Open our minds

By 
  • November 24, 2010
Second Sunday of Advent (Year A) Dec. 5  (Isaiah 11:1-10; Psalm 72; Romans 15:4-9; Matthew 3:1-12)

How can our messy world be cleaned up and set right? Some form of this question is uppermost in the minds of many people. We long for a world of justice, peace, harmony and compassion but it seems to elude us — many of our efforts not only fail but seem to make matters worse. That pesky and destructive thing called human nature is often the culprit. But there are no quick fixes and no divine figure is going to wave a wand and make the problems go away.


Isaiah promised his own troubled people a superhuman figure — righteous and incorruptible — who will rule with justice, wisdom and fear of God. As an added bonus, he can wipe out the wicked with breath from his lips. But Isaiah was really on a roll and he went on to prophesy a time when humans would be reconciled and harmonized with nature. The old fears of predators and violence would be a thing of the past. Not only that, humanity would know and understand God in a way that they had never experienced.

Is this just a dream or unrealistic wishful thinking? It has not happened — the Jewish people continued to experience many misfortunes and even the early followers of Jesus were disappointed that the hoped for renewal of the world did not occur. But this is prophetic literature — it is intended to inspire and give hope, not lay out an exact blueprint for future events.

In symbolic form the passage paints a picture of the incredible power that is brought to bear on the world when God is factored into human efforts. We are given the tools and the operating principles along with God’s spirit — and the rest is up to us. Steadfastness and encouragement — they both go hand in hand and one is not possible without the other. It is so easy to buckle at the knees or give up under the blows of misfortune, persecution or personal struggle. Threats and psycho-religious terrorism cannot create courage, fidelity or goodness, but encouragement can give them the strength to stand fast in the values and ideals that they hold most dear. Encouragement is a great gift that we can give one another and should be one of our highest priorities.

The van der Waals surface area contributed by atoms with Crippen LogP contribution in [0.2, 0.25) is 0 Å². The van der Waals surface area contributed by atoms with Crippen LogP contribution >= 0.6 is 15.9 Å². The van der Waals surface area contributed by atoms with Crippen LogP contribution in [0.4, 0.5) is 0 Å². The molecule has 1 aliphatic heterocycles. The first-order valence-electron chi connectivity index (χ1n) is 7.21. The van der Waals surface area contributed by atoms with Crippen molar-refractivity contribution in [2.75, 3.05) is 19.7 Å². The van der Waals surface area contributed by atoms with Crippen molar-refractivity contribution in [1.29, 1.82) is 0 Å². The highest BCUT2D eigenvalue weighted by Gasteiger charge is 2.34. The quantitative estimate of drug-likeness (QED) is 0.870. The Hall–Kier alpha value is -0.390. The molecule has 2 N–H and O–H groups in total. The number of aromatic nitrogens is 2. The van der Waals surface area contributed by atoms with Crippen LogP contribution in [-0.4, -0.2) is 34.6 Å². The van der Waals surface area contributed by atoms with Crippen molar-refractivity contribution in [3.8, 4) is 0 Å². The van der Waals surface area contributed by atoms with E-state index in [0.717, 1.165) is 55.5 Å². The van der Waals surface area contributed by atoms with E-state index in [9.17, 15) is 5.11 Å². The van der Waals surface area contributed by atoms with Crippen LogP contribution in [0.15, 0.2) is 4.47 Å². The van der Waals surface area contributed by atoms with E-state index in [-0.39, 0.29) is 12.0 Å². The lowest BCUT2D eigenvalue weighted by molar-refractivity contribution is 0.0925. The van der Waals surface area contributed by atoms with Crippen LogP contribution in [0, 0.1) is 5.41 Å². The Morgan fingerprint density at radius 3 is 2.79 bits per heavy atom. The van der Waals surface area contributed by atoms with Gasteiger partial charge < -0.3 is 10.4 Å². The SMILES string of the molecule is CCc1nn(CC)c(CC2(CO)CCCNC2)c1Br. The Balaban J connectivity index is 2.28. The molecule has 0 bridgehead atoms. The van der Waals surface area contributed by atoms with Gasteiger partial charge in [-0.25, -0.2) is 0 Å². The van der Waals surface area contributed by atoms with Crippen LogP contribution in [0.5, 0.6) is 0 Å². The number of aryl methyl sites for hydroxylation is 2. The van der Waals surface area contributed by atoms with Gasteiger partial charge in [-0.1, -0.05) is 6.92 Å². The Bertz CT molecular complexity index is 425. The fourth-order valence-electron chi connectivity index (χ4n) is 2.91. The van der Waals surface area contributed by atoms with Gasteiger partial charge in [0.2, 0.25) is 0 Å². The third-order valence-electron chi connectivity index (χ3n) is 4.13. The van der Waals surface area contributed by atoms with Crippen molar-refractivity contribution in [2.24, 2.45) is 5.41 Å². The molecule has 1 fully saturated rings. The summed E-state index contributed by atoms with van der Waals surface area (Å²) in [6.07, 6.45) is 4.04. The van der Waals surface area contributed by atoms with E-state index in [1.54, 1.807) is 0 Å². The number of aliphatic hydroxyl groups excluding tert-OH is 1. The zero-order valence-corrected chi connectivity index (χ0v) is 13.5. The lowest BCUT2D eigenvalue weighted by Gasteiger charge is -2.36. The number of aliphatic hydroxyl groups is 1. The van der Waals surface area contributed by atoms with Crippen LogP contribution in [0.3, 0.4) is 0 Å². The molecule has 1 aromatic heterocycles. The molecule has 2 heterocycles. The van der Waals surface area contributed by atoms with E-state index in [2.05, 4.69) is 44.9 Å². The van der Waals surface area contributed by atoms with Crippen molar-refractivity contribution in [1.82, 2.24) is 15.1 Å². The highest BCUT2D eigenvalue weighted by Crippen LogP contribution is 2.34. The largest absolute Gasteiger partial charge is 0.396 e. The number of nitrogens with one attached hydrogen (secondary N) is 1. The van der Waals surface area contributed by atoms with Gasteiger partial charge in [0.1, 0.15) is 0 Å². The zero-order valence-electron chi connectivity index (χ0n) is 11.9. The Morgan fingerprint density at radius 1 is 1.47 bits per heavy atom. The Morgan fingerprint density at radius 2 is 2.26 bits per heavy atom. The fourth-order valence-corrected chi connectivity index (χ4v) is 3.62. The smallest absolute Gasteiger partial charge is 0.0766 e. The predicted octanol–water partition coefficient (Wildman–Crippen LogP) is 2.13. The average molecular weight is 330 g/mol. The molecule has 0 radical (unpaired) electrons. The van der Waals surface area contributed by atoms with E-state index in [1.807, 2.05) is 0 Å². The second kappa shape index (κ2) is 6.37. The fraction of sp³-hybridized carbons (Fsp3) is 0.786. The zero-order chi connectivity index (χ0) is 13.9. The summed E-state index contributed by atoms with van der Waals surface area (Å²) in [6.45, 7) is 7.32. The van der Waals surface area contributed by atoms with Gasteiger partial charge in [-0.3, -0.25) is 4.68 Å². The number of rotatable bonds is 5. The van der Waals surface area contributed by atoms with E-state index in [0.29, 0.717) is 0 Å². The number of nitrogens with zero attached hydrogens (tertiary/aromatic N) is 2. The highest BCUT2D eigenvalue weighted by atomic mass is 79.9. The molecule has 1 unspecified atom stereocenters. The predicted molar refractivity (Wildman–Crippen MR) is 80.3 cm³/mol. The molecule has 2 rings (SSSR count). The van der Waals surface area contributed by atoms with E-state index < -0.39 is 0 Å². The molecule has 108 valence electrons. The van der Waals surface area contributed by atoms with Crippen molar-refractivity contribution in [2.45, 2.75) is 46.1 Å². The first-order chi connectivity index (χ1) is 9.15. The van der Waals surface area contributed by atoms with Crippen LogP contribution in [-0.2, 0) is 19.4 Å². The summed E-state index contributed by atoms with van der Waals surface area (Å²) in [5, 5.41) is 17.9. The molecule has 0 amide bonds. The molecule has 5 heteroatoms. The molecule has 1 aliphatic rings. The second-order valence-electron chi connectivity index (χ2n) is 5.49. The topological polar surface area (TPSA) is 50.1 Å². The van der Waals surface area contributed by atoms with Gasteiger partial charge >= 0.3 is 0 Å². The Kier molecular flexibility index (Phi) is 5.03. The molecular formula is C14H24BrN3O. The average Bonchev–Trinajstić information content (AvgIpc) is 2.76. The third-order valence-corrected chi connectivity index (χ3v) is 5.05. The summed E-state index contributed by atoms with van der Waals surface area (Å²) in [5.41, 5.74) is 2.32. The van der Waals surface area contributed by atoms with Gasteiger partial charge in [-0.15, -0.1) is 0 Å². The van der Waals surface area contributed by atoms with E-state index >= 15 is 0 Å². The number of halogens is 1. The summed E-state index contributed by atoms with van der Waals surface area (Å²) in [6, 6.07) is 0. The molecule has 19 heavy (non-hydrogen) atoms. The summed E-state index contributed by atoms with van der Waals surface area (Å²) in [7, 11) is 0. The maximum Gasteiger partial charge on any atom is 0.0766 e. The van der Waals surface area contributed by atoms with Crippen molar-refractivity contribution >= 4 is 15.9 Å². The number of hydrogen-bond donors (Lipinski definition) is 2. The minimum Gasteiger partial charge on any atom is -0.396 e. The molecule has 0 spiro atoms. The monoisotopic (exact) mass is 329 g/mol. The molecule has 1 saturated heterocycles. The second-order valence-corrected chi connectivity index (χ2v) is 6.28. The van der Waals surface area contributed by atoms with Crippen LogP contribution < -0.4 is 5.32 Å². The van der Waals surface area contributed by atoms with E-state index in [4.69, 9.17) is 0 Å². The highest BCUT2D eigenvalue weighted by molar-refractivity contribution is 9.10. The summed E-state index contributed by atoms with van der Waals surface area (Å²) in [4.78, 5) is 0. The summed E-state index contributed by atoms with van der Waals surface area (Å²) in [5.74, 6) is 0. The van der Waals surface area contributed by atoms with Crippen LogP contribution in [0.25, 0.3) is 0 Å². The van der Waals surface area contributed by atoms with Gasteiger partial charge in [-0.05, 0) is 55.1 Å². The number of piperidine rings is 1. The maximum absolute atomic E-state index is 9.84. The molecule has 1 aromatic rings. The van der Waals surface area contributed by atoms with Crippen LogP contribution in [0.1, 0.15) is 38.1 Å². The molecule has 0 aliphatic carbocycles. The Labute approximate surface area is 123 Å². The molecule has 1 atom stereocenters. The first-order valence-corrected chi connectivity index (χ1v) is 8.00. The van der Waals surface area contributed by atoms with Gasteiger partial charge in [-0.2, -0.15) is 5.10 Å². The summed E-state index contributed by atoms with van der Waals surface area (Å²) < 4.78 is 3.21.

John the Baptist is not what one would call an encouraging individual. Seized by the urgency of his vision of an apocalyptic and fiery visitation by God and the judgment of humankind, he used dire and frightening imagery to call people to repentance — a word that perhaps gets bad press. It evokes images of emotional tent revivals and moral reform but the term has a far deeper meaning. Metanoia — repentance — is far more than mere moral reform. The word denotes a change in mind and heart as well as a new way of thinking and living — a true inner revolution.

John is not impressed with the “brood of vipers” that show up to undergo his baptism. They stand in line with those of all religions in every age who play it safe with God. They are hedging their bets just in case but are superficial and insincere. Their only concern is to save their own skins. They also appeal to their status as members of the people of God, but Jesus warns them — and us — that membership alone in any group means nothing. It is the quality and disposition of one’s heart and soul that determines if one is walking with God or not. Spiritual and mental superficiality is always counter-productive and debilitating but never more so than in a period of great crisis and challenge — such as our own age.

Einstein once said that a problem cannot be solved on the same level in which it was created. A new model and vision is needed that transcends the old. As the crushing problems of our own world threaten to overwhelm us, moral, economic, environmental and religious, we struggle to make old systems work with old and outmoded tools. Perilous times call for true metanoia, a searching inner examination and a willingness to question old ways of thinking and attitudes.

The future belongs to those with open minds and magnanimous hearts. In fact, this disposition to grow and change might just determine whether humanity even has a future.

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